Quantification of the position and depth of the flexor hallucis longus groove in euarchontans, with implications for the evolution of primate positional behavior.

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2017-06

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Abstract

On the talus, the position and depth of the groove for the flexor hallucis longus tendon have been used to infer phylogenetic affinities and positional behaviors of fossil primates. This study quantifies aspects of the flexor hallucis longus groove (FHLG) to test if: (1) a lateral FHLG is a derived strepsirrhine feature, (2) a lateral FHLG reflects inverted and abducted foot postures, and (3) a deeper FHLG indicates a larger muscle.We used linear measurements of microCT-generated models from a sample of euarchontans (n = 378 specimens, 125 species) to quantify FHLG position and depth. Data are analyzed with ANOVA, Ordinary and Phylogenetic Generalized Least Squares, and Bayesian Ancestral State Reconstruction (ASR).Extant strepsirrhines, adapiforms, plesiadapiforms, dermopterans, and Ptilocercus exhibit lateral FHLGs. Extant anthropoids, subfossil lemurs, and Tupaia have medial FHLGs. FHLGs of omomyiforms and basal fossil anthropoids are intermediate between those of strepsirrhines and extant anthropoids. FHLG position has few correlations with pedal inversion features. Relative FHLG depth is not significantly correlated with body mass. ASRs support a directional model for FHLG position and a random walk model for FHLG depth.The prevalence of lateral FHLGs in many non-euprimates suggests a lateral FHLG is not a derived strepsirrhine feature. The lack of correlations with pedal inversion features suggests a lateral FHLG is not a sufficient indicator of strepsirrhine-like foot postures. Instead, a lateral FHLG may reduce the risk of tendon displacement in abducted foot postures on large diameter supports. A deep FHLG does not indicate a larger muscle, but likely reduces bowstringing during plantarflexion.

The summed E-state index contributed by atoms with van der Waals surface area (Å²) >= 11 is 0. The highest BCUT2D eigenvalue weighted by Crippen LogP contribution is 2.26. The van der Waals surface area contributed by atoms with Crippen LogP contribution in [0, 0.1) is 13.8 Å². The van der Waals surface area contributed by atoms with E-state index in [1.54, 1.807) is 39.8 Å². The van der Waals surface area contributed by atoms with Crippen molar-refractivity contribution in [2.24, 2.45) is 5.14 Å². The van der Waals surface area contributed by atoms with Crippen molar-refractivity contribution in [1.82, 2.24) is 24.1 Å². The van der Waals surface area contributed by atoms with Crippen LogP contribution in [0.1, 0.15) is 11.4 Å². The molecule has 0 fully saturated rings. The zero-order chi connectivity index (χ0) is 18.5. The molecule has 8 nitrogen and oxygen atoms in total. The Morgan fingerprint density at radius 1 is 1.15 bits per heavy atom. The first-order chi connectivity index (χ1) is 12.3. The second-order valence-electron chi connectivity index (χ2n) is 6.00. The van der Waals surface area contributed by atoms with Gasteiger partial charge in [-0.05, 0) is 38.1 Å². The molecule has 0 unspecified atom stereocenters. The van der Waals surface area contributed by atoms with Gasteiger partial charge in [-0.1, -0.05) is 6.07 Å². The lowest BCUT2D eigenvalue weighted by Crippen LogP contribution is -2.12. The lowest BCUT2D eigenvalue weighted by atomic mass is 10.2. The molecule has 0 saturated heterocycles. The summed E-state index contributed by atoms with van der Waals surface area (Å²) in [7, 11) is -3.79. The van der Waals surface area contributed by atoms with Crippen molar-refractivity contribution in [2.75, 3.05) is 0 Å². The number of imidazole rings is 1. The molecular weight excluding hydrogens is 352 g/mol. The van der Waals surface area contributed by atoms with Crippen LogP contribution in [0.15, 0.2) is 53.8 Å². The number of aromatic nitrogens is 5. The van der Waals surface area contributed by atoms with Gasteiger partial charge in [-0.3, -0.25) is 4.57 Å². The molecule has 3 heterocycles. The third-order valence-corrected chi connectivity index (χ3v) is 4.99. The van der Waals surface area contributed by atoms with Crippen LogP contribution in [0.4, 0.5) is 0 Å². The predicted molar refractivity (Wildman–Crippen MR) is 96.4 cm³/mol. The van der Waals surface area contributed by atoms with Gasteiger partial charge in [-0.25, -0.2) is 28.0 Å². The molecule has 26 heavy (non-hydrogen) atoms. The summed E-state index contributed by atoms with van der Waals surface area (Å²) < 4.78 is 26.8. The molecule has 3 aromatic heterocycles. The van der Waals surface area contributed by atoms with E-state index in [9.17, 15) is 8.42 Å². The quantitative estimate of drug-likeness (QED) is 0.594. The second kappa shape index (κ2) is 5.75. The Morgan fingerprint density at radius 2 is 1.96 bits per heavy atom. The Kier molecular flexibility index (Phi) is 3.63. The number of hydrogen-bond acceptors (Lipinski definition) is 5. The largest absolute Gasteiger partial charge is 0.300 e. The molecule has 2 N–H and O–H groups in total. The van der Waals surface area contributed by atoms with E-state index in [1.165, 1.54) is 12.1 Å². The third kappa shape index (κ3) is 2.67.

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10.1002/ajpa.23213

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Yapuncich, Gabriel S, Erik R Seiffert and Doug M Boyer (2017). Quantification of the position and depth of the flexor hallucis longus groove in euarchontans, with implications for the evolution of primate positional behavior. American journal of physical anthropology, 163(2). pp. 367–406. 10.1002/ajpa.23213 Retrieved from https://hdl.handle.net/10161/18077.

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Scholars@Duke

Yapuncich

Gabriel Yapuncich

Assistant Professor of the Practice of Medical Education

I hail from the great mountain states of Montana (the state of my birth) and Wyoming (the state of my childhood). I have a bachelor's degree in English literature from the University of Wisconsin and a bachelor's degree in the evolutionary biology from Columbia University. I completed my PhD in evolutionary anthropology at Duke University in March 2017, working with Dr. Doug M. Boyer. I have taught gross and microanatomy to Duke University School of Medicine students since 2018. In 2021, I joined the DUSOM MD program as an Assistant Professor of the Practice of Medical Education and Director of Accreditation and Continuous Quality Improvement.

Boyer

Douglas Martin Boyer

Associate Professor of Evolutionary Anthropology

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